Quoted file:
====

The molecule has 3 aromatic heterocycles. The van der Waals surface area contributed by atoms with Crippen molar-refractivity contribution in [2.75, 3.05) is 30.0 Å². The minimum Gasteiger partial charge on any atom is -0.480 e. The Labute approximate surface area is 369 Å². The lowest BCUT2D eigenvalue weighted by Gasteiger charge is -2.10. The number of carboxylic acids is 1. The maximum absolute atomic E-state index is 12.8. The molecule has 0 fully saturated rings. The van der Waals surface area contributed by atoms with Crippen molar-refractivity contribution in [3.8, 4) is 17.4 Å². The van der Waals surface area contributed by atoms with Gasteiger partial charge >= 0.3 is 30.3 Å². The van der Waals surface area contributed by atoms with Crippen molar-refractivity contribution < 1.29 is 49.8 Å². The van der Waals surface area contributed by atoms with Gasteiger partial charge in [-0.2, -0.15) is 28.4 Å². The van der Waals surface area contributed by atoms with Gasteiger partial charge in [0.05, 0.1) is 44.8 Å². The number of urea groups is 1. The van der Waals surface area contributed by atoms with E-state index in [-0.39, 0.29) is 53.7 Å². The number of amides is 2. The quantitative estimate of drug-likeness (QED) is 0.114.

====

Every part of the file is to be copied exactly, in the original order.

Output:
The molecule has 3 aromatic heterocycles. The van der Waals surface area contributed by atoms with Crippen molar-refractivity contribution in [2.75, 3.05) is 30.0 Å². The minimum Gasteiger partial charge on any atom is -0.480 e. The Labute approximate surface area is 369 Å². The lowest BCUT2D eigenvalue weighted by Gasteiger charge is -2.10. The number of carboxylic acids is 1. The maximum absolute atomic E-state index is 12.8. The molecule has 0 fully saturated rings. The van der Waals surface area contributed by atoms with Crippen molar-refractivity contribution in [3.8, 4) is 17.4 Å². The van der Waals surface area contributed by atoms with Gasteiger partial charge >= 0.3 is 30.3 Å². The van der Waals surface area contributed by atoms with Crippen molar-refractivity contribution < 1.29 is 49.8 Å². The van der Waals surface area contributed by atoms with Gasteiger partial charge in [-0.2, -0.15) is 28.4 Å². The van der Waals surface area contributed by atoms with Gasteiger partial charge in [0.05, 0.1) is 44.8 Å². The number of urea groups is 1. The van der Waals surface area contributed by atoms with E-state index in [-0.39, 0.29) is 53.7 Å². The number of amides is 2. The quantitative estimate of drug-likeness (QED) is 0.114.